Let's put it this way. If I was owning a funeral home, let's say, in Pennsylvania, because that's where my mind goes to, and I was in a small town, and I didn't want a competitor putting any, shall we say, a kitchen or a entertainment room or a reception room for food. I would want to see a law on the books that says you can't eat food in the funeral home and I'd try to justify it that it's dangerous to be eating food where they've been preparing dead bodies.
SULLIVAN: When you look at some of these laws that are on the books across the country, do they favor the consumer, or do they favor the funeral industry?
ELVIG: My feeling is it's about 50-50. It depends on how recently they've been reviewed. There's a lot of consumer protection in state statutes, good protection on case-by-case basis. But then in other states, you'll see laws that, frankly, don't help the consumer, not really giving an open market place, i.e. Wisconsin and its restriction on funeral homes owning cemeteries and vice versa.
SULLIVAN: That's Paul Elvig with the International Cemetery, Cremation and Funeral Association. He may want to see more uniformity in state regulations, but other industry groups aren't necessarily on the same page.
Patrick Lynch, a funeral home operator in Michigan and past president of the National Funeral Directors Association, says states should make their own rules.
But whatever the rules are, Lynch says, everyone should have to follow them, like the guy on the Internet selling the graveside services or a business that provides cremation or even big-box stores like Wal-Mart that sell caskets. He says this is not about profit. This is about protecting the consumer.
PATRICK LYNCH: Not allowing food in funeral homes or not allowing the free marketplace of product sales, those are very, very isolated incidents. The greater one, where, I believe, the federal government needs to take a position, is to say we need consumer protection across the board, not to protect the arena of funeral homes but to protect the consuming public.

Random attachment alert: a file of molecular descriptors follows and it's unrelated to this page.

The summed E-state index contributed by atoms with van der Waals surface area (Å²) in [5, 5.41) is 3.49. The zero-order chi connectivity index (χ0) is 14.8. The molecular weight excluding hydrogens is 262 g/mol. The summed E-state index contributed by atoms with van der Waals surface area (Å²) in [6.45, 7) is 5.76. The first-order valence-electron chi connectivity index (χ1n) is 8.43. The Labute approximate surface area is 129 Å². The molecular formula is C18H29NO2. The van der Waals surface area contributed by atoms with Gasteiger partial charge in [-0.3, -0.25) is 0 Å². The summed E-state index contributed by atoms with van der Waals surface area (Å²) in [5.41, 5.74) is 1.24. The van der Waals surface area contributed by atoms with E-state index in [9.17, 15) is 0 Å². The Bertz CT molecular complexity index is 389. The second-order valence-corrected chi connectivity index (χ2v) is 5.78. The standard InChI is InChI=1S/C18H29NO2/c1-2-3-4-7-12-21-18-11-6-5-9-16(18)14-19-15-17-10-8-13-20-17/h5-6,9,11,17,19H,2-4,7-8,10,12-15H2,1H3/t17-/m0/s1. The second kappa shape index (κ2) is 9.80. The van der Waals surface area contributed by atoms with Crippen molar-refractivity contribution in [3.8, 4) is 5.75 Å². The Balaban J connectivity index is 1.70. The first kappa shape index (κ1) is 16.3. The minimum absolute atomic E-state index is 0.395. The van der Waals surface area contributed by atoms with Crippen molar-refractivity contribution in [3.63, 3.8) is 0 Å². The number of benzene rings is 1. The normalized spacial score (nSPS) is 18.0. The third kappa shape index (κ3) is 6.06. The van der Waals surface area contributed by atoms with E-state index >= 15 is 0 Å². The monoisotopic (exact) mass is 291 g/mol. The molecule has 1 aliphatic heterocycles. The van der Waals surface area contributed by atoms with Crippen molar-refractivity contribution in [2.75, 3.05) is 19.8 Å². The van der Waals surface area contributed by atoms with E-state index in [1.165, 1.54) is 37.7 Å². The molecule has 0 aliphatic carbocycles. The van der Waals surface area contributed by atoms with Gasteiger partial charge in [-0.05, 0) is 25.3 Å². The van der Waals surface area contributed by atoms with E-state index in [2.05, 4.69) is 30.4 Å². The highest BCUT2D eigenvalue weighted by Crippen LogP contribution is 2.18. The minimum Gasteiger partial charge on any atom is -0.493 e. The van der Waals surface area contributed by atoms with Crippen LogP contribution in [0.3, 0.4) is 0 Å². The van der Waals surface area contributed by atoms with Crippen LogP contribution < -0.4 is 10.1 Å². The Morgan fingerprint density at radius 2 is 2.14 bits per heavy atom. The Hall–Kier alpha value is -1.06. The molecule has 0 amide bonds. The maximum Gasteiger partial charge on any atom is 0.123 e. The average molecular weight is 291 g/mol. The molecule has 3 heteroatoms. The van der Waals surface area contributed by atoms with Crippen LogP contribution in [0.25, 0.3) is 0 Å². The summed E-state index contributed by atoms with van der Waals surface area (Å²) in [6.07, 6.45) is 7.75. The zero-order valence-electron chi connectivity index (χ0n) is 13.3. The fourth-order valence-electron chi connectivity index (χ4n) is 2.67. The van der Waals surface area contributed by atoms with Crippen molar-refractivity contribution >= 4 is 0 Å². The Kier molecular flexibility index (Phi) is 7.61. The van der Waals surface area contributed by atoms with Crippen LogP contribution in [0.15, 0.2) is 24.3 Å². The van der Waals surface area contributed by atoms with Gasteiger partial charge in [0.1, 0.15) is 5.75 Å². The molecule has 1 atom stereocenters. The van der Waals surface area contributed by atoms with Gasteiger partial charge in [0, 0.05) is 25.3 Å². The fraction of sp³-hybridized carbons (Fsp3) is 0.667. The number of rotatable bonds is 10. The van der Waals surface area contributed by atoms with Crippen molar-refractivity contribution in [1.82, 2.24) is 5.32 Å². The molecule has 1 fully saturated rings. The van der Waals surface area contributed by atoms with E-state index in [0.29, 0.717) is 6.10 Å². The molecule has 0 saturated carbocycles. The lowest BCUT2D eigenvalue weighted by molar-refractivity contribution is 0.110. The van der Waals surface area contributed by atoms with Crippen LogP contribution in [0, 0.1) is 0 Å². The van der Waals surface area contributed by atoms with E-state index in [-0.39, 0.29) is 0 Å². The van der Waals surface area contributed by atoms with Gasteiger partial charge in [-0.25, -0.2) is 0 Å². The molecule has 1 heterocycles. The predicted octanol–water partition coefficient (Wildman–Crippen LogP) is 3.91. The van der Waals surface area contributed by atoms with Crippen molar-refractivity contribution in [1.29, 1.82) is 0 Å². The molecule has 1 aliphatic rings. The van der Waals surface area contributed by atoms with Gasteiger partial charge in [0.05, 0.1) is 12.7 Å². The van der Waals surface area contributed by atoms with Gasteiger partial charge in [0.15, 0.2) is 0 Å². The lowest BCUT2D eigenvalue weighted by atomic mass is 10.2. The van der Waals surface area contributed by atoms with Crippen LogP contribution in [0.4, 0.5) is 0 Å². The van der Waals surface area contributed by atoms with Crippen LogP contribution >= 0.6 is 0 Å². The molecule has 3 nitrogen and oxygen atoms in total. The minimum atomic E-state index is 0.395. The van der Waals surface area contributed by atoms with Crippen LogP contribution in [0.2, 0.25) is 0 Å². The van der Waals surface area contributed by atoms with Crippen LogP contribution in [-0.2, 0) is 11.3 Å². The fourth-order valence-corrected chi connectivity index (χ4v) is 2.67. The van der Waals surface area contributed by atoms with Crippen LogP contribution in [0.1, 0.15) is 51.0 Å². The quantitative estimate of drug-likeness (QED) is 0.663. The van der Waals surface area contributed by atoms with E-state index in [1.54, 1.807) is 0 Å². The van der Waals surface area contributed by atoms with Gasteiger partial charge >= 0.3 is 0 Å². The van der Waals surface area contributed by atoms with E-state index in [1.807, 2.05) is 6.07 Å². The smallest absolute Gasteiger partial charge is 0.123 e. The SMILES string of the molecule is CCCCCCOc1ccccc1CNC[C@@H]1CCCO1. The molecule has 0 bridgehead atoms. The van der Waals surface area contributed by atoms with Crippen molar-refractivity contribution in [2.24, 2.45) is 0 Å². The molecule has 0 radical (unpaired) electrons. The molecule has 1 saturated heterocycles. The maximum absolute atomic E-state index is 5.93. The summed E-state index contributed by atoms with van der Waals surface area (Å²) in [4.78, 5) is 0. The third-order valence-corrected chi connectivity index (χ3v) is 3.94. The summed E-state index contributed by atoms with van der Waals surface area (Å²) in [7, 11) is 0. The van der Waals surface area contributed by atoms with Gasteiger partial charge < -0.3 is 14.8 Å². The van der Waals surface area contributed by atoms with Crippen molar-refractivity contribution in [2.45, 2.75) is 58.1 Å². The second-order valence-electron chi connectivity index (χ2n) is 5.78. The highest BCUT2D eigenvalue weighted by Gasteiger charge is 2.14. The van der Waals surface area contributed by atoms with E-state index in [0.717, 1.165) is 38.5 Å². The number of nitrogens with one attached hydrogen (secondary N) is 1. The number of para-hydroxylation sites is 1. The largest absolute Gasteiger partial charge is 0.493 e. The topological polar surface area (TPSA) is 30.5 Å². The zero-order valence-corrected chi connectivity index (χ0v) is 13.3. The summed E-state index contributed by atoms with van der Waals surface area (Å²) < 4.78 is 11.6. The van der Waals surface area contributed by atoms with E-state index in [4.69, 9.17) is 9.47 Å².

SULLIVAN: For some people, though, all these rules and regulations aren't even relevant. There are some families in the United States that are turning to what are called home funerals.
In 1995, Elizabeth Knox's daughter was killed in a car accident. At the hospital, in despair, she couldn't accept the idea of sending her daughter's body off to a funeral home. A friend told her she should simply take her daughter home and relatives could come there to say good-bye.
ELIZABETH KNOX: And I cared for her myself, and she was 7 years old, and she had lots of friends, and she had two older brothers with lots of friends. And she had grandparents and aunts and uncles and cousins. And to have her at home for three days allowed all those people to come and gather in our house and to be with her one last time.
SULLIVAN: Knox dressed her daughter, stayed by her side and said good-bye. She said the process felt like closure and maybe a little bit like healing.
KNOX: That just would not have been possible, you know, in a funeral home. She would've been behind their locked door because, of course, they keep normal business hours. She would've been probably in a cooler with other bodies. When we would have seen her, they would've required that she be embalmed. If I wanted to see her, if I wanted a public viewing, and at best we would have had two hours with her in a public place that was not our home.
SULLIVAN: Knox now works in Maryland with other families to show them how to have their own home funeral. Many opt for cremation, but she says it's not hard to find cemeteries that don't require bodies to be embalmed. She says it changes the way people cope with death.
KNOX: I think a lot of people are less afraid of it. I'd say that's the most remarkable thing.
SULLIVAN: Elizabeth Knox says home funerals aren't really the future of the funeral business. They're the past - the way it was centuries ago before the funeral industry even existed.